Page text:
For no apparent reason, the other day I began humming to myself “Skeeters am a-humming on the honeysuckle vine. . .” Yes, those are actually words to a song. The song, Kentucky Babe, is one I grew up hearing my father sing to me. Now, I don’t know what stimulus prompted me to recall that old (and I mean old—the song was written in 1896!) song, but it got me to thinking how much what we consider entertainment has changed.
Along with that song, my father sang me quite a few others with equally quaint lyrics: Mairzy Doats, Lonely Little Petunia, and other 1890s gems. Our family was a singing family—as we drove around to various churches while my parents were home from their mission work, we could tune up and sing a favorite hymn. We had four part harmony pretty well covered: my mother sang soprano, I sang alto, my brother tenor, and my father bass (sorry, Denise, you weren’t born yet).
Home entertainment a century before these family hymn sings might have consisted of family and friends getting together to play concerts. Not everyone was concert worthy, but many people played instruments and gathered for an evening of music. When my husband and I honeymooned in Williamsburg, Virginia, one of the events we delighted in attending was a musical concert in the Governor’s mansion. There in the formal ballroom was a group of musicians playing period instruments of the 18th century. The sound was not pristine, but the candlelight and intimate setting made it a wonderful evening of entertainment.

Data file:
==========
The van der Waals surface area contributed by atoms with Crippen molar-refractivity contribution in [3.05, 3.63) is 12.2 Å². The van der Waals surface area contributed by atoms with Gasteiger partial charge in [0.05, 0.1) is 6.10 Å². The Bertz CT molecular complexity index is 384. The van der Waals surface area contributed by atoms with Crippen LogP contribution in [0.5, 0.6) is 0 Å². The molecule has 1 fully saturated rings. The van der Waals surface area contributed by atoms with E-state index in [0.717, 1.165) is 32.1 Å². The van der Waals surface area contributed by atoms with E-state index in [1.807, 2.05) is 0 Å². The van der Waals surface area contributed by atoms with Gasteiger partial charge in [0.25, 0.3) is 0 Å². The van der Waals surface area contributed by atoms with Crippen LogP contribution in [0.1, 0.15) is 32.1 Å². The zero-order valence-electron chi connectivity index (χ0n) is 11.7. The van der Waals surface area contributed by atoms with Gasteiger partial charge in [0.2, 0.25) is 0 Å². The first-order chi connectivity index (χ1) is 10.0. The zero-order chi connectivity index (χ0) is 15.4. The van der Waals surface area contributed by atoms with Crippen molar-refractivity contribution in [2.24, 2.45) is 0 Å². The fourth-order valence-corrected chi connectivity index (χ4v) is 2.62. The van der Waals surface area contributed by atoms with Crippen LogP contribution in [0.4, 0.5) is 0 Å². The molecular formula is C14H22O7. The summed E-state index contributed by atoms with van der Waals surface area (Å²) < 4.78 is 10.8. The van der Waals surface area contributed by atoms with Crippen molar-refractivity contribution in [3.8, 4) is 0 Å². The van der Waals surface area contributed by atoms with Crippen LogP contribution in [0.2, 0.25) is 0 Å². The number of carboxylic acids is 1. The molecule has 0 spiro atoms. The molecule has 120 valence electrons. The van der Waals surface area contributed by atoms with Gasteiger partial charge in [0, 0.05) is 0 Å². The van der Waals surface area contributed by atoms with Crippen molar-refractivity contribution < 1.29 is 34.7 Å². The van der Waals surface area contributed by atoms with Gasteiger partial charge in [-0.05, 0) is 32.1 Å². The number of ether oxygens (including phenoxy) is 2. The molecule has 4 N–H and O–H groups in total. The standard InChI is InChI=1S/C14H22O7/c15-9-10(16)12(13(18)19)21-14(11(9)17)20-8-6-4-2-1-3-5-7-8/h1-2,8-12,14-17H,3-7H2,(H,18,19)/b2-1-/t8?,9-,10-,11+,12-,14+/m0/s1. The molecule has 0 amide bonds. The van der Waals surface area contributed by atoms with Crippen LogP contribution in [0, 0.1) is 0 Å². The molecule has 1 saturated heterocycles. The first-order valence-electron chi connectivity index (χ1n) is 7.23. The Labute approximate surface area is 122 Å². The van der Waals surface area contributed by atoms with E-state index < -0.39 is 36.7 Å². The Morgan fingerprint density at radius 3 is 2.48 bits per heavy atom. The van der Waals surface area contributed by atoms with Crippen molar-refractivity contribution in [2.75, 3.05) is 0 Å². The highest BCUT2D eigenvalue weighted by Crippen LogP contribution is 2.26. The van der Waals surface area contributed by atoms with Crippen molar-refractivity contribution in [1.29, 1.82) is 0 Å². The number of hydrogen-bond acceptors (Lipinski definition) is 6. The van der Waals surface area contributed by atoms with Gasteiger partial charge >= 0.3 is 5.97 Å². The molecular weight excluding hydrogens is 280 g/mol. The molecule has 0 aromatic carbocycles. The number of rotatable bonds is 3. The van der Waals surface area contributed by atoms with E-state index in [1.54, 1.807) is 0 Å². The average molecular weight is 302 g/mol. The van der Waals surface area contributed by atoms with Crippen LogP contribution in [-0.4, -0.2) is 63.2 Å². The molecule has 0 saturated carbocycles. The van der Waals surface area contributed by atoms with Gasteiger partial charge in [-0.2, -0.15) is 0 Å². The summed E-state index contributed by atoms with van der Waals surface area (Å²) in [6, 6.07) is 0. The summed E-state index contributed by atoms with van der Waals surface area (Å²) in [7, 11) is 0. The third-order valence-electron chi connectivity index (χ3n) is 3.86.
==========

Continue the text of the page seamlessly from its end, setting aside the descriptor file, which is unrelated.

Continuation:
Back to the lonely little petunia song. When my daughter was in fifth grade, she enjoyed a visit from her best friend from third grade. Her friend had moved away from central Pennsylvania at the end of third grade, going literally across country to the west coast. Two summers later, she returned to central Pennsylvania to visit with some family friends, and spend some time with us.
Our daughter decided she wanted to do something really special while her friend was visiting, and asked if the two girls could spend a night in a local bed and breakfast. Rather than just spring this idea on the proprietress of the place, we stopped by in advance to make sure that would be acceptable. The woman showed us all over the large Victorian house, stopping last in a formal parlor. There sat an old Victrola. Our daughter looked at it quizzically and said—what’s that. Well, the woman said, that is what we used for entertainment, and proceeded to wind it up. Then she set the needle down on an old record, and out came the music to “Lonely Little Petunia in an Onion Patch.” Our daughter listened for about a half minute, wrinkled up her nose and said: “You call THAT entertainment?”
Yes, that was entertainment!